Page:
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Full Frontal Door Assault: Staying While you Open the Door

May 14, 2012

Full Frontal Door Assault: Staying While you Open the Door

Back to Business…

It’s time for an update with regards to our progress with the barking at the front door!  I can tell you guys are just shaking with anticipation.

Click here to watch the latest installment. http://www.youtube.com/watch?v=vDuQxkSEGmM&feature=youtu.be

The idea for this next stage of training is to add in a stay while you go to, and open the front door.  It’s no good at all teaching them to lie down if they’re just going to get up and storm the door once it’s opened.  This is where a lot of self-control comes in.

In order to teach this, I was armed, yet again, with my trusty treat pouch and the phone so that I can replay the ring.  At this point they’re both going to their “spot” and lying down when the bell rings.  I’ve repeated it enough that I don’t USUALLY have to cue them to lie down-the bell does that for me.

Once they go to their spot, I place a treat between the paws while they lie down.  As long as they continue to lie down I keep placing treats on the ground in front of them.  At the beginning, I’m literally blasting them with treats (well maybe not quite literally), and slowly, I begin to increase the time between the delivery of each treat.  With every couple of days I’m treating less and less.  Now add in the door stuff.  I give them a treat and take a step toward the door, then come back and give a treat. Then I take another step toward the door and this time I touch the handle, and return to them with a treat.  You get the idea? I slowly progress through the process of opening the door, returning to them to reward each time I make it a bit harder.  Then at the end I give them a release cue which, in my case, is “all done”.

Potential Pitfalls…

To be completely honest, my dogs probably weren’t quite ready for the door to be opened (you can tell because they keep getting up).  I pushed their progress for the sake of the blog, but in real life, I would’ve spent a few more days working on the duration (length) of their stay before I added in movement toward the door.  I did it for the fans, what can I say?

What I also discovered really quickly is that the size and placement of the treats can make or break the success of the stay.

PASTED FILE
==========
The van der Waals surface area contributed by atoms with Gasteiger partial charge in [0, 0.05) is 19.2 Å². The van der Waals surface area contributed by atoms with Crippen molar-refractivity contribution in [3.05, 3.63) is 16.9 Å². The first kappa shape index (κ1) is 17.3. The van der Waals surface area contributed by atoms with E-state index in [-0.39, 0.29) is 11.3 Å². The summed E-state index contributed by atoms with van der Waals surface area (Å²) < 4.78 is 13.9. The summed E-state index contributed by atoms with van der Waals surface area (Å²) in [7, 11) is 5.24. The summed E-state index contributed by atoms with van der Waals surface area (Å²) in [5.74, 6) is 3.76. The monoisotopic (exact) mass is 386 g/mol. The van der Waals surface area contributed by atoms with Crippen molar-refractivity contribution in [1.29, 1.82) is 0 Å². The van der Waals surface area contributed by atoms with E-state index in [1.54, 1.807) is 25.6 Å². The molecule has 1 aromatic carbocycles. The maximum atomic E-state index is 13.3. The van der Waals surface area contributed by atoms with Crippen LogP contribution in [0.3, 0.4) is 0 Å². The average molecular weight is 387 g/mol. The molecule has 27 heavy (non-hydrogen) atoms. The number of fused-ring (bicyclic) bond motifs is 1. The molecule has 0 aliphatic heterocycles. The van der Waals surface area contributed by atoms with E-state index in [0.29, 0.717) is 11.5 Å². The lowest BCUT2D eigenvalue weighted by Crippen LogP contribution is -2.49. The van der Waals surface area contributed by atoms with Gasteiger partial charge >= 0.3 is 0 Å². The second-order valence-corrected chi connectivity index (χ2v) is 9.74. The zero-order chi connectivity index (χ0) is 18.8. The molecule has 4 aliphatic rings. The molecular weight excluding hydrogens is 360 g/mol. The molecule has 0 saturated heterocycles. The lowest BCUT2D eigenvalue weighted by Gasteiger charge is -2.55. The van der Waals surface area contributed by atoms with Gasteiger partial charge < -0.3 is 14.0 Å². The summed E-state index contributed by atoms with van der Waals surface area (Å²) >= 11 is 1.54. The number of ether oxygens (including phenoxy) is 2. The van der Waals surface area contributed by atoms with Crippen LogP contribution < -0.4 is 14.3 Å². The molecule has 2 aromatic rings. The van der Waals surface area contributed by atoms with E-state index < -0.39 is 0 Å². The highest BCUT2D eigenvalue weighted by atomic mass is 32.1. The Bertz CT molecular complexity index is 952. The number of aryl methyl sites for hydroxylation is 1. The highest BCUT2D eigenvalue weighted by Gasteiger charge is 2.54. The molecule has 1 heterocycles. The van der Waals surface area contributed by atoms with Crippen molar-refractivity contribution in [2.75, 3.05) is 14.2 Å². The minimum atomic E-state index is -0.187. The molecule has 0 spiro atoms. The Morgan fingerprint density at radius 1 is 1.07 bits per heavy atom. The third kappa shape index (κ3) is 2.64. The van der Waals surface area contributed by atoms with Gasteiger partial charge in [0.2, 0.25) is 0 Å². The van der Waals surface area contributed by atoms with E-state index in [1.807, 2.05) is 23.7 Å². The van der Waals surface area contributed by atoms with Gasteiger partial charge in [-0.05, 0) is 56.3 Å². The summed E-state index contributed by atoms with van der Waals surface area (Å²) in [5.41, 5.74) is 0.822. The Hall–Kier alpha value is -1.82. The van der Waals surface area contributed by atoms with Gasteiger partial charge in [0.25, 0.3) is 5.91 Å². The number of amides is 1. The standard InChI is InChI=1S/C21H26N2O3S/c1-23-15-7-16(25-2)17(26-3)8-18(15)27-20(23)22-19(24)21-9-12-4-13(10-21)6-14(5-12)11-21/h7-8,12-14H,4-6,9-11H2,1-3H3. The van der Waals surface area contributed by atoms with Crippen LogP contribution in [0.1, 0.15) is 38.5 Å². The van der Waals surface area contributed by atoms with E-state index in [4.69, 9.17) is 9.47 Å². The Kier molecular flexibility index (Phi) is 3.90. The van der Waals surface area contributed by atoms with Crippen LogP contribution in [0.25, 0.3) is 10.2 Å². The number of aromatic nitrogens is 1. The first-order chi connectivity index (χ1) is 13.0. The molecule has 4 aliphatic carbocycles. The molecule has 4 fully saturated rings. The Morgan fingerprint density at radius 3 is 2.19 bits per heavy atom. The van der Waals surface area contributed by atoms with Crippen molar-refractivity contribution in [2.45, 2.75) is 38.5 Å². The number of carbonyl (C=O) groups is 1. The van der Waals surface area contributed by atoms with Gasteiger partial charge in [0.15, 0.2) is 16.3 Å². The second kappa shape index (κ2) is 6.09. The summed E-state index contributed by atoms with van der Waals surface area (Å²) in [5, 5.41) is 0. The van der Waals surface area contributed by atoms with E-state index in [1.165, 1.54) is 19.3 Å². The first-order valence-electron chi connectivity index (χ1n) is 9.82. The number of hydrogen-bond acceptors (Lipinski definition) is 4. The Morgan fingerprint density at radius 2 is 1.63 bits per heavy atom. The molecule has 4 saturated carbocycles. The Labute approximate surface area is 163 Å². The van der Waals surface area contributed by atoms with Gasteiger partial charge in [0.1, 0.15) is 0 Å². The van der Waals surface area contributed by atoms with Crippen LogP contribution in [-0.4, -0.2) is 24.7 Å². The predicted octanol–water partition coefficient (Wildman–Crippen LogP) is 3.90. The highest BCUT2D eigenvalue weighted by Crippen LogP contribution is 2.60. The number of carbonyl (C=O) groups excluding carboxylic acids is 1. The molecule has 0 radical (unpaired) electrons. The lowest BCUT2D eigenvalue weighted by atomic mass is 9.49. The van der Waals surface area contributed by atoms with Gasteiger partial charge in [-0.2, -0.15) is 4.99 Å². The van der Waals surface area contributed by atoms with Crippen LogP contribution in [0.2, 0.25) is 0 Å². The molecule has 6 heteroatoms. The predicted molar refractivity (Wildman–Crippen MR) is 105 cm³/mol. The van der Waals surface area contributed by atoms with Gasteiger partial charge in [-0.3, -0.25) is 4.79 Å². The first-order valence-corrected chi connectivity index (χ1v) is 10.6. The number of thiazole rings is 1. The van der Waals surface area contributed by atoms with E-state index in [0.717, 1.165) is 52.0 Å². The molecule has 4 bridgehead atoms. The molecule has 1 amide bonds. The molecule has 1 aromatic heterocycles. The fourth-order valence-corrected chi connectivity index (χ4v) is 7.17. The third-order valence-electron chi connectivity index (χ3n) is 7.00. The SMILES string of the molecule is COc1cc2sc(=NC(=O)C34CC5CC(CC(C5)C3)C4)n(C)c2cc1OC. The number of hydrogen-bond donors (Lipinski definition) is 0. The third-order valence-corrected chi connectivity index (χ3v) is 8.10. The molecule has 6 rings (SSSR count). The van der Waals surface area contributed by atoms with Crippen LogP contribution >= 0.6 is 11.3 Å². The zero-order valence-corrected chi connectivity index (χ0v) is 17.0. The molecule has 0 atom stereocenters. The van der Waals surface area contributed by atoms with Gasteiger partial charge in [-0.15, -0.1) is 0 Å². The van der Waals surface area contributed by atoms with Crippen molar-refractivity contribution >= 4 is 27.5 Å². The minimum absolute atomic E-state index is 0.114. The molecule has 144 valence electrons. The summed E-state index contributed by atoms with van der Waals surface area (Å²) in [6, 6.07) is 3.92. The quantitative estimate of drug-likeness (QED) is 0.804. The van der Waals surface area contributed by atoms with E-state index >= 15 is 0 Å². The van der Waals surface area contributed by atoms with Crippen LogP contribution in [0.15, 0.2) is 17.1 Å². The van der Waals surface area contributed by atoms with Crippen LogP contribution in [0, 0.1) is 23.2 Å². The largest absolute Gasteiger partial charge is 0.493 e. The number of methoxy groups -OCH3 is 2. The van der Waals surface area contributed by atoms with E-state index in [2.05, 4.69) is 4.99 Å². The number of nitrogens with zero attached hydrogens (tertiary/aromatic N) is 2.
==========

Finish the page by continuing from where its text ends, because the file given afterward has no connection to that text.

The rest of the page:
First of all, in the video, you can see the dogs keep getting up to search for treats.  The reason for this is that the treats were becoming pretty crumbly because I was getting to the bottom of the bag.  Not a good idea.  Make sure your treats are a) easy to find and b) easy to eat in one bite.  If you’re not careful about this, then your dog will become more fixated on finding treats than on working on the stay-like mine did. I like Rollover the best.  It’s probably not the healthiest thing out there, but it truly is “doggy crack” and it’s affordable.  I just cut it into pea-sized pieces and store it in the fridge.

Let’s talk about the placement of the treats.  That means WHERE I’m actually delivering the treats as a reward.  Typically, people like to put the treat right in their dog’s mouth.  In this case that’s going to work against you.  Particularly in a down-stay you want to drop the treat between the paws on the floor.  This will keep your dog oriented to the floor rather than reaching up to get the treat from your hand and breaking the stay.

“Jerry Springer” Final Thoughts…

As you can tell from my video we’re getting there. But we’re not perfect.  We’re far from it.  I don’t devote hours a day to this.  I might spend five minutes once or twice a day and you know what? That’s all you need.  Even trainers don’t always have the time to work as much as they want to.  My dogs could bark all day and all night and I’d still love them-although I can’t say the same for my neighbours. If you’re working on this process along with me…keep the faith! See you next week:)

Written By

Danielle Hoges, CPDT-KA

Contact

Toronto
(416) 399-3179
jon@followtheleaderinc.com

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